Some of you may be thinking, “Just what the world needs, another CSS grid framework.” People understandably are asking me what makes this approach different.
Well, it isn’t really all that different from other grid frameworks you may have come across. It shares similar functionality to responsive grid systems like Zen Grids and Profound Grid in that it makes heavy use of media queries to allow for great layout flexibility.
Where it differs is it adds its grid classes to the markup, rather than the css (or scss). I prefer this approach because I find it to be self-documenting and expressive.
What I mean by ‘self-documenting’ is that I can look at the markup and immediately understand the layout behavior, without having to search through css (or scss) files. I don’t have to try to remember which class has which mixin or inherits from what.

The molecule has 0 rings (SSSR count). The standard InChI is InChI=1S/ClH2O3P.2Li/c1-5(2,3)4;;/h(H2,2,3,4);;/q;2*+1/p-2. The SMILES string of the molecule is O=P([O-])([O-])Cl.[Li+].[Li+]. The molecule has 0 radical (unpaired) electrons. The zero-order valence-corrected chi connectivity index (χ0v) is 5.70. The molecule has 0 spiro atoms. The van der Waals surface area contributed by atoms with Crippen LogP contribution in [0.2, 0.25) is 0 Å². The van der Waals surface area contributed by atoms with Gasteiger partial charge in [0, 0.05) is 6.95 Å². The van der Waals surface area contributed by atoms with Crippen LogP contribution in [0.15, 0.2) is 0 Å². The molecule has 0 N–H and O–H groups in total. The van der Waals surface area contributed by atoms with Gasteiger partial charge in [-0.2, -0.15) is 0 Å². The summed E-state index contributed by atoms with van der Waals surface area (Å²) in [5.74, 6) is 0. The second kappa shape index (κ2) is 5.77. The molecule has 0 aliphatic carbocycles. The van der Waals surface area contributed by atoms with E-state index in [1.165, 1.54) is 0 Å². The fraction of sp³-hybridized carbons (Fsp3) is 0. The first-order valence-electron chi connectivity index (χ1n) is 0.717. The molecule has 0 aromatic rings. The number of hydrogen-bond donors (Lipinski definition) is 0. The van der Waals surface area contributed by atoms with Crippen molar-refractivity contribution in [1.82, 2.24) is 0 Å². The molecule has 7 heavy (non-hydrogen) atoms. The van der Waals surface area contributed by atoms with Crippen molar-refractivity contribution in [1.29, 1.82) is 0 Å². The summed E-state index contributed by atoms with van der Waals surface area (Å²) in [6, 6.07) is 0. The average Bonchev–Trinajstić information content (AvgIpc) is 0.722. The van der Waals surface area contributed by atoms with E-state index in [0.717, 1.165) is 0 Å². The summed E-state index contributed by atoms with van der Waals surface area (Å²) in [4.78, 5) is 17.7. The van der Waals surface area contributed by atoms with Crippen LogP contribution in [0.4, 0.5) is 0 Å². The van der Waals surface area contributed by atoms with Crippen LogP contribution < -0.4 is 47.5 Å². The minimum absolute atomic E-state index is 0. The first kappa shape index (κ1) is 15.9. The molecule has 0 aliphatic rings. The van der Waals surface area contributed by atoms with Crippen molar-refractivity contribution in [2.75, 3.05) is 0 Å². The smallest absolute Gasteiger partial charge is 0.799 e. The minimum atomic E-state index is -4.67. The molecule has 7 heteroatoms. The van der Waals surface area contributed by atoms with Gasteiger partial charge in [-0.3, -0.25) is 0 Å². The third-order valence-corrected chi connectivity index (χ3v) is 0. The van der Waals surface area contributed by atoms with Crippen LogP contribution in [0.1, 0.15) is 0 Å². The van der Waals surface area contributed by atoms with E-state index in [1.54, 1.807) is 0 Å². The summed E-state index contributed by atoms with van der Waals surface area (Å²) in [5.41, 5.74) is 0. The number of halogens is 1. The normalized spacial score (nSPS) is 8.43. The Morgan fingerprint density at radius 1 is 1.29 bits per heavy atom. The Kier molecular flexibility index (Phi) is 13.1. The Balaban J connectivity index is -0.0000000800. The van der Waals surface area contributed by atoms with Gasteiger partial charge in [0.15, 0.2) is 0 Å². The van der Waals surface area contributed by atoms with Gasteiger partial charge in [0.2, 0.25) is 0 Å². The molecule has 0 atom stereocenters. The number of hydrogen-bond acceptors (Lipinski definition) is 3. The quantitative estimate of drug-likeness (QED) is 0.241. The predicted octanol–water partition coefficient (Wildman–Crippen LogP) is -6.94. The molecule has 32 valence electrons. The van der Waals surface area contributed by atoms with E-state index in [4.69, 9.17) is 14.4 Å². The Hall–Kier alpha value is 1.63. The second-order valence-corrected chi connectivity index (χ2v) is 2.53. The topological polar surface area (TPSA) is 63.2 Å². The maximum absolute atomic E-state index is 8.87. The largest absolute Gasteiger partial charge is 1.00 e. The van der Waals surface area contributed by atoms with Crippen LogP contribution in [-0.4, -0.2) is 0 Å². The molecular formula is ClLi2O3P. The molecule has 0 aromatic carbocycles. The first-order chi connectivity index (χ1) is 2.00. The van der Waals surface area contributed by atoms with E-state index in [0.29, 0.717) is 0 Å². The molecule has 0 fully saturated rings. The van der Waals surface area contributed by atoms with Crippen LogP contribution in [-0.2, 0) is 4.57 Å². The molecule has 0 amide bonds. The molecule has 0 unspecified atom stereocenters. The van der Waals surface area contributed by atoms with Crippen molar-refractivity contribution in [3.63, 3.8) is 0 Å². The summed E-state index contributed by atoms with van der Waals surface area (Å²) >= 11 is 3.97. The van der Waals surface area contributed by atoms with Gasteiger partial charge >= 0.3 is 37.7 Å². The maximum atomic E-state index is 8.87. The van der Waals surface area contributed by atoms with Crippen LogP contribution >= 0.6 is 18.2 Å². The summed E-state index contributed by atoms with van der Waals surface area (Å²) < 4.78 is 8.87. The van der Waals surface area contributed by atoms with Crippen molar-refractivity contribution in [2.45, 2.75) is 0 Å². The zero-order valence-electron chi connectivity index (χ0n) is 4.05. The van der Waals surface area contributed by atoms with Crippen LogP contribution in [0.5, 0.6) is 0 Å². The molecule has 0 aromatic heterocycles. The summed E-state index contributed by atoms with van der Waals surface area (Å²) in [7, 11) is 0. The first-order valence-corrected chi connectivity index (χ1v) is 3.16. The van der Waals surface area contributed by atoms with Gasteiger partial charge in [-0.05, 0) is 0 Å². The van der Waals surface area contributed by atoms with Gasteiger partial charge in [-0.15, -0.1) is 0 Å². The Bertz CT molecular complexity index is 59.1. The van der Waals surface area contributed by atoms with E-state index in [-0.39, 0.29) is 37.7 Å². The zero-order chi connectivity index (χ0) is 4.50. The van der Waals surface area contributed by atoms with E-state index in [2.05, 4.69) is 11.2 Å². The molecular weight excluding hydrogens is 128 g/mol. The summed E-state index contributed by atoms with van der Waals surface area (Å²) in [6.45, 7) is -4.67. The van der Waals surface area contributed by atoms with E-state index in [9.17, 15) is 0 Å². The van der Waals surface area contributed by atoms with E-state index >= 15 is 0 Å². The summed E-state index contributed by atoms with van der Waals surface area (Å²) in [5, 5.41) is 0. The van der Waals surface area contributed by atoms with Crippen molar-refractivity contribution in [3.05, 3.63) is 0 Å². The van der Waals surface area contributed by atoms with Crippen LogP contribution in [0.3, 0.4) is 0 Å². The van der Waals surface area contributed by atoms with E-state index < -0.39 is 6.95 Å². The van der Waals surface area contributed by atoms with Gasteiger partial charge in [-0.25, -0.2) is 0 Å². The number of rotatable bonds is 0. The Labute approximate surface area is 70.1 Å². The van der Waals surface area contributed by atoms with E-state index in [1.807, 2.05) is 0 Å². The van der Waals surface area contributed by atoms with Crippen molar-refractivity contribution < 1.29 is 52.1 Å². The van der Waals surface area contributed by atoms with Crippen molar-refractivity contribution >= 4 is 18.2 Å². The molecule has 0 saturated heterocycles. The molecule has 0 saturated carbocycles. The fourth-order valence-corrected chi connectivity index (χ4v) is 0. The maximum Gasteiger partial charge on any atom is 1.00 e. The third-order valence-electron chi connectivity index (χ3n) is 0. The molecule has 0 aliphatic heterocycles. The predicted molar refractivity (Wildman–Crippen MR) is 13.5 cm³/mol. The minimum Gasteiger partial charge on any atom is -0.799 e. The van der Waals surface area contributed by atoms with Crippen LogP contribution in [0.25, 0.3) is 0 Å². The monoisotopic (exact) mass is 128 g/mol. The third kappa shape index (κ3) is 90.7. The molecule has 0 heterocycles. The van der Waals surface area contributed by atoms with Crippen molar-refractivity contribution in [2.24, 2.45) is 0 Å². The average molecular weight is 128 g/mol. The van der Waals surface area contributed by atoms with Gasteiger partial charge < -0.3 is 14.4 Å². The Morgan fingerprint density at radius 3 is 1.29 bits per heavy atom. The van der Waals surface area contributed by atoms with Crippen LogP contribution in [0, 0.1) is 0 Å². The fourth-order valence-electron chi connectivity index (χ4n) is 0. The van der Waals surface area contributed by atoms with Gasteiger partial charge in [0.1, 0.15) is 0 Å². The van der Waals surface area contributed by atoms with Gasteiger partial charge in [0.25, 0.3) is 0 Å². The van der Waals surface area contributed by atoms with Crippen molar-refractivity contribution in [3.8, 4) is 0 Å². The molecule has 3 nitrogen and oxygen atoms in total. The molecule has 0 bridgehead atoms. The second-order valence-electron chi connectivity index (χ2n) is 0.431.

I find it to be more ‘expressive’, because I can add or change these classes around to quickly change layouts on the fly. I do a lot of prototyping, and I’ve found this system to work great for that.
Now, that isn’t to say there aren’t drawbacks. You can wind up with a lot of divs. You will be using non-semantic classes. Other grid systems adhere more closely to OOCSS principles. For me though, I keep my grid/structure classes separate from the content classes. I let the grid do what it is supposed to do, and construct the scaffolding for the page. Then, I create the content ‘modules’ that have their own css to describe how they occupy their container (their grid). When I’m building out my widgets and so forth, I try to stick to OOCSS principles.
To sum up, I think of content as ‘objects’ and the page as scaffolding for those objects.
This is my current approach, but I don’t expect it to be right for everybody. In the future, I may change my mind and do things differently. As front end web developers, we must always be re-evaluating our craft.